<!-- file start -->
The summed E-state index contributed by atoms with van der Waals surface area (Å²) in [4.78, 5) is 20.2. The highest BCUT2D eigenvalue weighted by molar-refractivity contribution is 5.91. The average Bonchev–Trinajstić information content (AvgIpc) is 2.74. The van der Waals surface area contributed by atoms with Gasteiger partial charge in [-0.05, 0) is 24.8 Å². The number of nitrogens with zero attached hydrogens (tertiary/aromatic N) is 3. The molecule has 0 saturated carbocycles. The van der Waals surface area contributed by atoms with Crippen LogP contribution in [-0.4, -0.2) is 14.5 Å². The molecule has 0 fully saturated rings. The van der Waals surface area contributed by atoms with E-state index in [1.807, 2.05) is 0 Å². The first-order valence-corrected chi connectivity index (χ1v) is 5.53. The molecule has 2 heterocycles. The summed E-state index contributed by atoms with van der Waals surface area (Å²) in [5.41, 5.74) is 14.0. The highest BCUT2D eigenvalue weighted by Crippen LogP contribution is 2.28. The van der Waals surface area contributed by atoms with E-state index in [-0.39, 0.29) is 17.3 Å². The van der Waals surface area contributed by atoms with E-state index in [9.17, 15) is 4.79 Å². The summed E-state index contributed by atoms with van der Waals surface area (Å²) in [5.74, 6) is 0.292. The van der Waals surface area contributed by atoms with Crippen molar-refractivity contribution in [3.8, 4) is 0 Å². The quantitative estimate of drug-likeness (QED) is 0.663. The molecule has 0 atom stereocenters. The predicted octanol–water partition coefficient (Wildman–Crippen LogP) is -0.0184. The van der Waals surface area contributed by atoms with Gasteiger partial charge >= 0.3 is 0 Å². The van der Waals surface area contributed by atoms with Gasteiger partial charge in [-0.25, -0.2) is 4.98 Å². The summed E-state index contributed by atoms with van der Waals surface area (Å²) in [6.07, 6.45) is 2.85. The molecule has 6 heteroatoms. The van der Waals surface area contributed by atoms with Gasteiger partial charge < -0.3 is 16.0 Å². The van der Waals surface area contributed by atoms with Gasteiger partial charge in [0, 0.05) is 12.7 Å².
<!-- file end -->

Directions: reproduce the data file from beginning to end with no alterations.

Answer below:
The summed E-state index contributed by atoms with van der Waals surface area (Å²) in [4.78, 5) is 20.2. The highest BCUT2D eigenvalue weighted by molar-refractivity contribution is 5.91. The average Bonchev–Trinajstić information content (AvgIpc) is 2.74. The van der Waals surface area contributed by atoms with Gasteiger partial charge in [-0.05, 0) is 24.8 Å². The number of nitrogens with zero attached hydrogens (tertiary/aromatic N) is 3. The molecule has 0 saturated carbocycles. The van der Waals surface area contributed by atoms with Crippen LogP contribution in [-0.4, -0.2) is 14.5 Å². The molecule has 0 fully saturated rings. The van der Waals surface area contributed by atoms with E-state index in [1.807, 2.05) is 0 Å². The first-order valence-corrected chi connectivity index (χ1v) is 5.53. The molecule has 2 heterocycles. The summed E-state index contributed by atoms with van der Waals surface area (Å²) in [5.41, 5.74) is 14.0. The highest BCUT2D eigenvalue weighted by Crippen LogP contribution is 2.28. The van der Waals surface area contributed by atoms with E-state index in [-0.39, 0.29) is 17.3 Å². The van der Waals surface area contributed by atoms with E-state index in [9.17, 15) is 4.79 Å². The summed E-state index contributed by atoms with van der Waals surface area (Å²) in [5.74, 6) is 0.292. The van der Waals surface area contributed by atoms with Crippen molar-refractivity contribution in [3.8, 4) is 0 Å². The quantitative estimate of drug-likeness (QED) is 0.663. The molecule has 0 atom stereocenters. The predicted octanol–water partition coefficient (Wildman–Crippen LogP) is -0.0184. The van der Waals surface area contributed by atoms with Gasteiger partial charge >= 0.3 is 0 Å². The van der Waals surface area contributed by atoms with Gasteiger partial charge in [-0.25, -0.2) is 4.98 Å². The summed E-state index contributed by atoms with van der Waals surface area (Å²) in [6.07, 6.45) is 2.85. The molecule has 6 heteroatoms. The van der Waals surface area contributed by atoms with Gasteiger partial charge < -0.3 is 16.0 Å². The van der Waals surface area contributed by atoms with Gasteiger partial charge in [0, 0.05) is 12.7 Å².